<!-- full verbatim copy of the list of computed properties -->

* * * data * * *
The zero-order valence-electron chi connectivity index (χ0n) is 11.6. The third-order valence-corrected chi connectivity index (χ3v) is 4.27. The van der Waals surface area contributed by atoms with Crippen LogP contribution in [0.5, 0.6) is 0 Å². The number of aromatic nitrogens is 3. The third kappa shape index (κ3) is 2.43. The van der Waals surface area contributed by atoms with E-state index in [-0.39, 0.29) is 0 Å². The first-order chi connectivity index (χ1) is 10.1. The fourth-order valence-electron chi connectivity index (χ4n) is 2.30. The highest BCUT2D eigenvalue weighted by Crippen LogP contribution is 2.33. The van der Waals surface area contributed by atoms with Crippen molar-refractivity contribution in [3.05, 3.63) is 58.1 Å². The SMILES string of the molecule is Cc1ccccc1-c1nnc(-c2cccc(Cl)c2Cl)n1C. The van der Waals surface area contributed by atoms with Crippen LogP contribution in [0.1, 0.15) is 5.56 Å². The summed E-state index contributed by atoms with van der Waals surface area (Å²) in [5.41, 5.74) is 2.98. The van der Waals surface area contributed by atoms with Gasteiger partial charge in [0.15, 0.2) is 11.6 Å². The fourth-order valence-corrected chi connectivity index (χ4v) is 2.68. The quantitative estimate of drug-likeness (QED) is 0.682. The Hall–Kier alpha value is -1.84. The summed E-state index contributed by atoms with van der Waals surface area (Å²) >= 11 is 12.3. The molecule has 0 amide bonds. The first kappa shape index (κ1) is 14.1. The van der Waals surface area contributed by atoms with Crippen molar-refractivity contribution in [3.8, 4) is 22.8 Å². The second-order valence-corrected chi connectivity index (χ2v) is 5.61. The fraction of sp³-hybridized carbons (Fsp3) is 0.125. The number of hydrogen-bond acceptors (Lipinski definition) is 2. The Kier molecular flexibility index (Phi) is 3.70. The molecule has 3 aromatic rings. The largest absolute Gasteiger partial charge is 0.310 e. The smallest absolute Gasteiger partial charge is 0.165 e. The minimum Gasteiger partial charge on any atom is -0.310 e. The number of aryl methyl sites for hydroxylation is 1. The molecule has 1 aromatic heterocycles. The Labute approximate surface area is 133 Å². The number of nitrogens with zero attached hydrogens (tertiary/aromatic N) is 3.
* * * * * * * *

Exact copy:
The zero-order valence-electron chi connectivity index (χ0n) is 11.6. The third-order valence-corrected chi connectivity index (χ3v) is 4.27. The van der Waals surface area contributed by atoms with Crippen LogP contribution in [0.5, 0.6) is 0 Å². The number of aromatic nitrogens is 3. The third kappa shape index (κ3) is 2.43. The van der Waals surface area contributed by atoms with E-state index in [-0.39, 0.29) is 0 Å². The first-order chi connectivity index (χ1) is 10.1. The fourth-order valence-electron chi connectivity index (χ4n) is 2.30. The highest BCUT2D eigenvalue weighted by Crippen LogP contribution is 2.33. The van der Waals surface area contributed by atoms with Crippen molar-refractivity contribution in [3.05, 3.63) is 58.1 Å². The SMILES string of the molecule is Cc1ccccc1-c1nnc(-c2cccc(Cl)c2Cl)n1C. The van der Waals surface area contributed by atoms with Crippen LogP contribution in [0.1, 0.15) is 5.56 Å². The summed E-state index contributed by atoms with van der Waals surface area (Å²) in [5.41, 5.74) is 2.98. The van der Waals surface area contributed by atoms with Gasteiger partial charge in [0.15, 0.2) is 11.6 Å². The fourth-order valence-corrected chi connectivity index (χ4v) is 2.68. The quantitative estimate of drug-likeness (QED) is 0.682. The Hall–Kier alpha value is -1.84. The summed E-state index contributed by atoms with van der Waals surface area (Å²) >= 11 is 12.3. The molecule has 0 amide bonds. The first kappa shape index (κ1) is 14.1. The van der Waals surface area contributed by atoms with Crippen molar-refractivity contribution in [3.8, 4) is 22.8 Å². The second-order valence-corrected chi connectivity index (χ2v) is 5.61. The fraction of sp³-hybridized carbons (Fsp3) is 0.125. The number of hydrogen-bond acceptors (Lipinski definition) is 2. The Kier molecular flexibility index (Phi) is 3.70. The molecule has 3 aromatic rings. The largest absolute Gasteiger partial charge is 0.310 e. The smallest absolute Gasteiger partial charge is 0.165 e. The minimum Gasteiger partial charge on any atom is -0.310 e. The number of aryl methyl sites for hydroxylation is 1. The molecule has 1 aromatic heterocycles. The Labute approximate surface area is 133 Å². The number of nitrogens with zero attached hydrogens (tertiary/aromatic N) is 3.